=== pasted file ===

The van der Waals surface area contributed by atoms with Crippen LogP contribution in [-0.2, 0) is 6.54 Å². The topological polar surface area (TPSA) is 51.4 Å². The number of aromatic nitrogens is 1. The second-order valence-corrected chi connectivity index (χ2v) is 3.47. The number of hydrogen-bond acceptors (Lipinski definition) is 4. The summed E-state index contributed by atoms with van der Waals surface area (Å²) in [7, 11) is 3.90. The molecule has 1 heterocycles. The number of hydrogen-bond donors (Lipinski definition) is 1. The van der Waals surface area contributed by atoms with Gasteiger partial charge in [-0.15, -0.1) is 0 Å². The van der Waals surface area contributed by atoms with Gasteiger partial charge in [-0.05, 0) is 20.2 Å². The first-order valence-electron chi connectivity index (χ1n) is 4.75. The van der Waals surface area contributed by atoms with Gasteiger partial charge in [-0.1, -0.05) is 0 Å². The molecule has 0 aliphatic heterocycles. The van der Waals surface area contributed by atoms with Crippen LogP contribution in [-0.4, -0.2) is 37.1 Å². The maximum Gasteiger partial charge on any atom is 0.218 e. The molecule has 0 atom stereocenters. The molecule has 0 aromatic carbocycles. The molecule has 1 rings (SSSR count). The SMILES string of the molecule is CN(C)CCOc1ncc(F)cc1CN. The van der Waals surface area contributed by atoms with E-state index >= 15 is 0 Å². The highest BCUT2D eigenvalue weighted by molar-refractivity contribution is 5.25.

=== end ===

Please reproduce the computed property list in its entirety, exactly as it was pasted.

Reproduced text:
The van der Waals surface area contributed by atoms with Crippen LogP contribution in [-0.2, 0) is 6.54 Å². The topological polar surface area (TPSA) is 51.4 Å². The number of aromatic nitrogens is 1. The second-order valence-corrected chi connectivity index (χ2v) is 3.47. The number of hydrogen-bond acceptors (Lipinski definition) is 4. The summed E-state index contributed by atoms with van der Waals surface area (Å²) in [7, 11) is 3.90. The molecule has 1 heterocycles. The number of hydrogen-bond donors (Lipinski definition) is 1. The van der Waals surface area contributed by atoms with Gasteiger partial charge in [-0.15, -0.1) is 0 Å². The van der Waals surface area contributed by atoms with Gasteiger partial charge in [-0.05, 0) is 20.2 Å². The first-order valence-electron chi connectivity index (χ1n) is 4.75. The van der Waals surface area contributed by atoms with Gasteiger partial charge in [-0.1, -0.05) is 0 Å². The molecule has 0 aliphatic heterocycles. The van der Waals surface area contributed by atoms with Crippen LogP contribution in [-0.4, -0.2) is 37.1 Å². The maximum Gasteiger partial charge on any atom is 0.218 e. The molecule has 0 atom stereocenters. The molecule has 0 aromatic carbocycles. The molecule has 1 rings (SSSR count). The SMILES string of the molecule is CN(C)CCOc1ncc(F)cc1CN. The van der Waals surface area contributed by atoms with E-state index >= 15 is 0 Å². The highest BCUT2D eigenvalue weighted by molar-refractivity contribution is 5.25.